Wednesday, June 6, 2012

The Dwarfs Emerge from hiding!

Since I have arrived in the Sacramento area, I've been fortunate enough to find a few games against some great opponents for Warhammer Fantasy.  I've slowly started to learn the 8th edition rules, and while I still don't like some of the changes, the fact that I'm having a great time playing again is making it a lot more tolerable.  Since I'm playing again, I've broken out my nearly-dried-out paints and have started putting some work into painting some neglected units. 

I've come to the conclusion that in this edition of WHFB, the dwarfs aren't going to survive in the unit blocks of 15 models anymore, it doesn't provide enough wounds to really be effective in close combat, especially against some of the hordes that I will be facing.  So I've decided to bulk up some of my favorite units to 20 models each, which includes hammerers, ironbreakers, longbeards, and warriors.  I'm considering getting some more thunderers in the future as well to have a bit more shooting offense. 

Along with all the changes to units comes some painting.  And an important factor to also consider is that troopers can no longer take great weapons in addition to hand weapon and shield.  I'm not finding this objectionable, rather, I've got all my dwarfs (aside from the hammerers) modeled with only hand weapon and shield, so I needed a unit of warriors at least with great weapons.  I'll eventually model up some longbeards with great weapons, but first I've got a batch of 16 warriors with command that I've got on the painting block.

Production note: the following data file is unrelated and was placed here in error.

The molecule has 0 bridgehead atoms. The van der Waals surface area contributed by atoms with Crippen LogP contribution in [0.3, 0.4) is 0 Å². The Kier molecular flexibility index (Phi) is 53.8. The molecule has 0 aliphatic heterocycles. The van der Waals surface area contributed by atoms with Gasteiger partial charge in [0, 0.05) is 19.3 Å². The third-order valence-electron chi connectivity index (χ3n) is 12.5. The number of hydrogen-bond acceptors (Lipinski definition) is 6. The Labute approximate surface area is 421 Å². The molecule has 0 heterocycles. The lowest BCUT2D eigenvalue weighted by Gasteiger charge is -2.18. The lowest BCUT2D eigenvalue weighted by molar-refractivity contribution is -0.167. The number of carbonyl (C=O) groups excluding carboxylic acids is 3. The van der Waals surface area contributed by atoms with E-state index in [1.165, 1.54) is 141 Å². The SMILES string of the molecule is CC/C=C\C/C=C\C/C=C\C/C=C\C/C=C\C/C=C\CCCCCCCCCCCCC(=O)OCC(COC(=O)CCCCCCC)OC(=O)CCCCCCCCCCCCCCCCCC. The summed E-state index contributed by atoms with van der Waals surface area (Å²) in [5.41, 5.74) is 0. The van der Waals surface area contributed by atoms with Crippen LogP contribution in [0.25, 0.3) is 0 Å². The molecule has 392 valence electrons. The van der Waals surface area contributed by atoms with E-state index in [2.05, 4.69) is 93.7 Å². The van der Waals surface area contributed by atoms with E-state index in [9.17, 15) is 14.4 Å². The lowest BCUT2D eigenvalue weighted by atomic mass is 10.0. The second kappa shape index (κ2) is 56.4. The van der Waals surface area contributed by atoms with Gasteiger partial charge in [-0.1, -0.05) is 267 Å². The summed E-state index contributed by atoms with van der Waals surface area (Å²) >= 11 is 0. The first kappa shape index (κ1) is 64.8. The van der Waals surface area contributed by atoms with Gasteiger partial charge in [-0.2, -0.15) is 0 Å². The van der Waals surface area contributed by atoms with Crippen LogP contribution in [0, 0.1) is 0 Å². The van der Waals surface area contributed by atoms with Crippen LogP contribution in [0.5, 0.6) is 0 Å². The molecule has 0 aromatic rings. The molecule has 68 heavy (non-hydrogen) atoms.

Since on a dwarf you are going to be painting a lot of metal between the weapon and the chainmail, I start with a heavy drybrush of boltgun metal, followed by some black ink, then highlighted with a lighter drybrush of mithril silver (I'll try and convert over to the new paint names eventually).  The finished result is a clean looking armor that won't be hidden by the other paint or aspects of the model.

I was also able to start putting a base coat on the skin areas, which will be followed by a chesnut ink wash and a lighter flesh tone highlight. 

1 comment:

  1. Looking good. I hope they also have a last will and testament modeled on them. I wouldn't want their families to be left bereft their final wishes before I chase them down on their stubby little legs. ;-)